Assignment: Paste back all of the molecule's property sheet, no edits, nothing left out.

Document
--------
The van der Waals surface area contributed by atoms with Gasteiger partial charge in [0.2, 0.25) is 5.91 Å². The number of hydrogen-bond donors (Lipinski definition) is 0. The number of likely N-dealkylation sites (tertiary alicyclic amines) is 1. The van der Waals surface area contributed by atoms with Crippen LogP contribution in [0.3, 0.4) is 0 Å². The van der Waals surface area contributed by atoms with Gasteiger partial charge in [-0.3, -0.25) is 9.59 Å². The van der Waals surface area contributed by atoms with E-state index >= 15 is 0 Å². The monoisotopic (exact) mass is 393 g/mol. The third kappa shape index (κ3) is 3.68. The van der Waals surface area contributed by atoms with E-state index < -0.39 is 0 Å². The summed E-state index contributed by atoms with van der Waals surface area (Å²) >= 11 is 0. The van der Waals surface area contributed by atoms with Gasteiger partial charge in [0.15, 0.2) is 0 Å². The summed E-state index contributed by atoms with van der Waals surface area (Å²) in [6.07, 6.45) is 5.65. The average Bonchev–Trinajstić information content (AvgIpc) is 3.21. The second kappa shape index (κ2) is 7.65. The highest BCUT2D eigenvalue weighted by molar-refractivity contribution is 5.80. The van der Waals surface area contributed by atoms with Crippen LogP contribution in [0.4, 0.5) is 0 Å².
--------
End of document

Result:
The van der Waals surface area contributed by atoms with Gasteiger partial charge in [0.2, 0.25) is 5.91 Å². The number of hydrogen-bond donors (Lipinski definition) is 0. The number of likely N-dealkylation sites (tertiary alicyclic amines) is 1. The van der Waals surface area contributed by atoms with Crippen LogP contribution in [0.3, 0.4) is 0 Å². The van der Waals surface area contributed by atoms with Gasteiger partial charge in [-0.3, -0.25) is 9.59 Å². The van der Waals surface area contributed by atoms with E-state index >= 15 is 0 Å². The monoisotopic (exact) mass is 393 g/mol. The third kappa shape index (κ3) is 3.68. The van der Waals surface area contributed by atoms with E-state index < -0.39 is 0 Å². The summed E-state index contributed by atoms with van der Waals surface area (Å²) >= 11 is 0. The van der Waals surface area contributed by atoms with Gasteiger partial charge in [0.15, 0.2) is 0 Å². The summed E-state index contributed by atoms with van der Waals surface area (Å²) in [6.07, 6.45) is 5.65. The average Bonchev–Trinajstić information content (AvgIpc) is 3.21. The second kappa shape index (κ2) is 7.65. The highest BCUT2D eigenvalue weighted by molar-refractivity contribution is 5.80. The van der Waals surface area contributed by atoms with Crippen LogP contribution in [0.4, 0.5) is 0 Å².